In this article we focus on the potential for an alignment of certain feminist artistic practices and poststructuralist conceptions of critique that may enable ways of theorizing practices of resistance and engender ways of practicing resistance in theory, without the lurch back into masculinist forms of dogmatism. It will be claimed that an ontological conception of art, considered as that which makes a difference in the world, can not only challenge the primacy of the dogmatic and masculine ‘subject who judges’, but also instill ways of thinking about, and ways of enacting, feminist artistic encounters with the capacity to resist dogmatism. The theoretical stakes of this claim are elaborated through complimentary readings of Deleuze and Guattari’s constructivist account of philosophy and Irigaray’s feminist explorations of what it means to think from within the 'labial', rather than from the position of the dominant phallic symbolic order. We argue that this creative conjunction between Irigaray, Deleuze, and Guattari provides the resources for a conceptualisation of both feminist artistic practice and the critical practice of poststructuralist philosophy as forms of resistance to the dominant patriarchal order, in ways that can avoid the collapse back into masculinist forms of dogmatism. Revel’s discussion of the role of constituent rather than constituted forms of resistance is employed to draw out the implications of this position for contentious politics. It is concluded that constituent practices of resistance can be understood as a challenge to the phallogocentric symbolic order to the extent that they are practices of a labial art-politics.
A Labial Art-Politics
Hollie MacKenzie and Iain MacKanzie
The Art of Slow Sociality
Movement, Aesthetics and Shared Understanding
Jo Vergunst and Anna Vermehren
This article presents reflections on the theme of sociality from a mass-participation art event in the town of Huntly in north-east Scotland in 2009. Drawing on Alfred Schütz's notion of the 'consociate' and related concepts, our efforts are directed towards understanding the nature of sociality that the event created for the people involved in it. We consider slowness as an actual experience through pacing and cadence, and also the tensions between experience and the requirement that art should have measureable impact.
Walking utopias. The politics of walking in art and anthropology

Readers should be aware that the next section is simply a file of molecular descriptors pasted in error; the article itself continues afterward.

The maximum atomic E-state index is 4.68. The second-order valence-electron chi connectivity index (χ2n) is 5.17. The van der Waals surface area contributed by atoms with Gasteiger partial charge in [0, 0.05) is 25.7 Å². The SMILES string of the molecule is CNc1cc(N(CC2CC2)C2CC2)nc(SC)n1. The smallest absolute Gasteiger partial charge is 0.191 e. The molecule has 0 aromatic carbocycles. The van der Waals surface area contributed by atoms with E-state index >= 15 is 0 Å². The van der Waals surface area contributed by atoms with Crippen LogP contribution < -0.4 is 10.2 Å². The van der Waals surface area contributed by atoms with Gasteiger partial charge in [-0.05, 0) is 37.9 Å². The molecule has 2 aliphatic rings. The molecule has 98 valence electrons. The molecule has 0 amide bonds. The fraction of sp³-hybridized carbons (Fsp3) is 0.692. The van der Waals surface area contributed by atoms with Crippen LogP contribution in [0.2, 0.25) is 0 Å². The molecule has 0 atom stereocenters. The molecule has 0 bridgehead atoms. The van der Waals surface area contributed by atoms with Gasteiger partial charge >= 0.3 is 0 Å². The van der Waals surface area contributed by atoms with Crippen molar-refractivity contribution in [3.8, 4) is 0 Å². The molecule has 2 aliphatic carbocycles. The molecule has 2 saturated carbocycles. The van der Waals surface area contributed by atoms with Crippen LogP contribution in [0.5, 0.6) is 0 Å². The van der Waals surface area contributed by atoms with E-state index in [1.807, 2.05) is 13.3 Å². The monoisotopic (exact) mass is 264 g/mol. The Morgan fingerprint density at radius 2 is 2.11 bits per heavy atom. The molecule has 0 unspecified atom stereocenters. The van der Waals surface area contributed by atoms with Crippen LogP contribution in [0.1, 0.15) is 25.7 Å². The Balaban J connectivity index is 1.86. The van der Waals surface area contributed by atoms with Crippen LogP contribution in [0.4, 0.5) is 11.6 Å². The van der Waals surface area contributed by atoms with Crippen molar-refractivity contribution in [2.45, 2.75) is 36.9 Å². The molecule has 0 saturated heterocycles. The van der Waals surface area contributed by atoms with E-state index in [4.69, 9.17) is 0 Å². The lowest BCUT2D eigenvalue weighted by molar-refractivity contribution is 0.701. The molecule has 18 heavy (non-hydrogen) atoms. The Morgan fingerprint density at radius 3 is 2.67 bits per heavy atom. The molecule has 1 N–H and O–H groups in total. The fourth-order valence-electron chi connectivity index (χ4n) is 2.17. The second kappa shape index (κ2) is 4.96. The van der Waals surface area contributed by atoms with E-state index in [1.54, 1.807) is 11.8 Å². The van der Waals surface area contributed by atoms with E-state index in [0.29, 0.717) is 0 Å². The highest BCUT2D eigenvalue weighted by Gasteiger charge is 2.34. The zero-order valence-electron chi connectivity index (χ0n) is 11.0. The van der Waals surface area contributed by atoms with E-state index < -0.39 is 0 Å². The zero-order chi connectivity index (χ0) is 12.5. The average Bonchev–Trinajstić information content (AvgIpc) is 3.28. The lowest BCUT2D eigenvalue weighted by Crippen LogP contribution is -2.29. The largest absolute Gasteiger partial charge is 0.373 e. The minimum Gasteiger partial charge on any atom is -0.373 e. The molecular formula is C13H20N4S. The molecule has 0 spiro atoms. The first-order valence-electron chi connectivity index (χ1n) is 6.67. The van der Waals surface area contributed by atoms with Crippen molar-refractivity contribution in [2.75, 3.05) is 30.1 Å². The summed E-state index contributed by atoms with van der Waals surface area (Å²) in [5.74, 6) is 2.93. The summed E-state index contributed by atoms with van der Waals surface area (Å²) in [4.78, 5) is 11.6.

Walking has become a common form of practice in contemporary art. Recent anthropology has been influenced by art walking practices. In this paper, however, I show significant differences between art walking and what we could call ‘Walking anthropology’. The former is more explicitly engaged, in many cases, in the ‘politics of walking’. These politics, on the one hand, could be based on ideas of walking as an everyday prefiguration of a future utopian society. Yet on the other hand, walking art could also be a critique of existing forms of everyday power and mobility as they are inscribed in the landscape and the city. In walking anthropology these concerns with the politics of walking seem less evident. Comparing artistic and anthropological practices and discussions of walking, my final objective is to critically evaluate the concepts of ‘politics’ and ‘utopia’ in art and anthropology.
Silence in the Woods
Finno-Ugric Peoples of the Russian North and Western Siberia in the Ethnographic Literature from the Eighteenth to the Beginning of the Twentieth Century
.] Zhurnal M.G.I . 4 : 3 – 36 . Leete , Art . 2005 . “ Accounts of cannibalism, human sacrifice, alcohol-addiction and filthiness among northern peoples .” Acta Ethnographica Hungarica 50 ( 1–3 ): 241 – 258 . Leete , Art . 2014 . Guileless
The AfD and the End of Containment in Germany?
integration possible. Time will tell if 2017 was the year that this formula was abandoned. Notes 1 See David Art, “The Containment of the Radical Right in Europe,” Ethnic and Racial Studies 38, no. 8 (2015): 1347–1354. 2 John Lewis Gaddis
Echo and the Ecumene
Grasping the Estonian National Museum
Art Leete and Patrick Laviolette
shortcut through the fields, arriving fifteen minutes too early. ‘I expected Art to arrive around ten minutes early because this is the kind of person he strikes me as being. So I should have gone in and used the loo … Instead, I couldn't resist the chance
Routine and Authority
The Return of the Russian Orthodox Church to Komi Rural Communities
Art Leete and Piret Koosa
since 2006 (Art Leete started his individual ethnographic field studies there in 1996). 1 We attempted to collect data about the contemporary religious situation in the district and about religious feelings among the local Komi population. We questioned
Anthropology, Art, and Folklore
Competing Visions of Museum Collecting in Early Twentieth-Century America
At the turn of the last century, it was not at all a settled question as to what kinds of objects museums should collect. The boundaries between art and anthropology and between art and craft were fluid and contested. In the great age of museum
Inherited Trauma, Place, Embodied Memory and Artistic Practice
Lorna Brunstein and Katie O'Brien
creative practice. In Brunstein's terms, ‘the Holocaust was always present in the house’, and it was only by her leaving home and making art that she was able to explore who she was and find a way to live with her history. In this interview, she is in
Contextualizing the Artistic Repertoire in Museums
The Role of Nonartistic Factors
Liora Aldes and Tally Katz-Gerro
Studies of cultural markets examine the social, economic, and organizational aspects that shape the content and form of art and culture in society ( Frey 2019 ; Heilbrun and Gray 2001 ). This article seeks to contribute to this literature by